In recent months, Unifor members working on Marine Atlantic ferries have spoken out against being unfairly targeted for random alcohol testing. Unifor, a general trade union in Canada and the largest private sector union in Canada has approximately 310,000 workers and associate members in numerous industries.
In June of this year, a letter to the editor published in the St. John’s Telegram, Linda MacNeil, the private sector union’s Atlantic regional director, stated that random alcohol testing violates their members’ privacy without cause or legal basis.
“Our members are being treated differently than other employees at Marine Atlantic,” MacNeil said in her interview with CBC Radio’s Newfoundland Morning. “And we certainly have a problem with that.”
In April 2021, a labour arbitrator had already ruled that Marine Atlantic’s random testing of Canadian Merchant Service Guild members was a violation of their privacy. Consequently, the corporation ceased the practice among guild members; however, according to MacNeil, Marine Atlantic continues to randomly test members of Unifor locals 4285 and 4286 in the same workplace.
“Unifor members are working side by side with those same employees, yet they are still being targeted for the random testing,” said MacNeil in her interview with CBC News. “If it’s an invasion of privacy for one group, obviously logic states it should apply to all employees.”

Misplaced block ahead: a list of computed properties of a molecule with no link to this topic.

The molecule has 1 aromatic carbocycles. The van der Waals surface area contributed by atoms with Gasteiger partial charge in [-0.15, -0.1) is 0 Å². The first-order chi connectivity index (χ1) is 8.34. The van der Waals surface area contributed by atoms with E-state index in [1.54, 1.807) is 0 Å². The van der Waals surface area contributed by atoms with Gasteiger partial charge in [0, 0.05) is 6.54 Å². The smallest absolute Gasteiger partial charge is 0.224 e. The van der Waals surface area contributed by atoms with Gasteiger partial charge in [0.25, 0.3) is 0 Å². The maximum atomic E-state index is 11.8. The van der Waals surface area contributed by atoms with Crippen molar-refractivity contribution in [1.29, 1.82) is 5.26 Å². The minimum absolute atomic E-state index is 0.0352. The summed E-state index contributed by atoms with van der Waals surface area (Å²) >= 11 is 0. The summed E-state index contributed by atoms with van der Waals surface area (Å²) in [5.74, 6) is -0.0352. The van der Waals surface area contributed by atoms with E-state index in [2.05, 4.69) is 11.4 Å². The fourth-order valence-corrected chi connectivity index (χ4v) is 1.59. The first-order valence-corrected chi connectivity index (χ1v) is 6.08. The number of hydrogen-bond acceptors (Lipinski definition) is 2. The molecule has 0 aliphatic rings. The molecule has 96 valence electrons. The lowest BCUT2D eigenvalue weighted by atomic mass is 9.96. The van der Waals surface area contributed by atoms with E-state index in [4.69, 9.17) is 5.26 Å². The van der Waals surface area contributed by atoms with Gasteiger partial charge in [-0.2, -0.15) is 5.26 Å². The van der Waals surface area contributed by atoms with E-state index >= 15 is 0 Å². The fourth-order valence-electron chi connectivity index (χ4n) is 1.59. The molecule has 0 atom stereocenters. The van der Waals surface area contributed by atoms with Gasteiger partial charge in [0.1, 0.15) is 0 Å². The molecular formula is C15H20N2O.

Since 2003, Marine Atlantic has been conducting random alcohol tests as part of its drug and alcohol policy. According to MacNeil, alcohol testing is appropriate where there is reasonable cause, but this isn’t the case at Marine Atlantic. MacNeil told CBC News that of the more than 3,000 random tests completed between 2003 and 2017, only a few cases have been positive.
In turn, Darrell Mercer, a spokesperson for Marine Atlantic, told CBC’s Newfoundland Morning that the corporation is currently working toward eliminating random testing. However, Mercer also noted that before they end the practice, they need to ensure there are other options in place to maintain their zero-tolerance policy for alcohol.
“Safety continues to be the highest priority for Marine Atlantic,” said Mercer. “We know that privacy regulations and privacy provisions have changed through the years, but we don’t want to just stop [the random testing] and not have anything in place,” said Mercer.
In addition, Mercer added that the corporation hopes to work with Unifor to determine other solutions, including education and awareness for employees or collaboration with addictions programs.
According to MacNeil, the solution is simple – cessation of the random testing for Unifor members, as had been done for guild members.
“Marine Atlantic has to apply that same logic to Unifor members and cease the random testing,” said MacNeil. “That’s not to say the employer can’t have a policy. Of course they can, but it should not include random testing.”
Furthermore, MacNeil added that if the random testing continues, the union will take its response beyond formal complaints.
“Put yourself in our members’ shoes. You’re working side by side with someone from the guild, yet they’re exempt from any random testing. There’s no logical reason why they shouldn’t cease the random testing for our members as well.”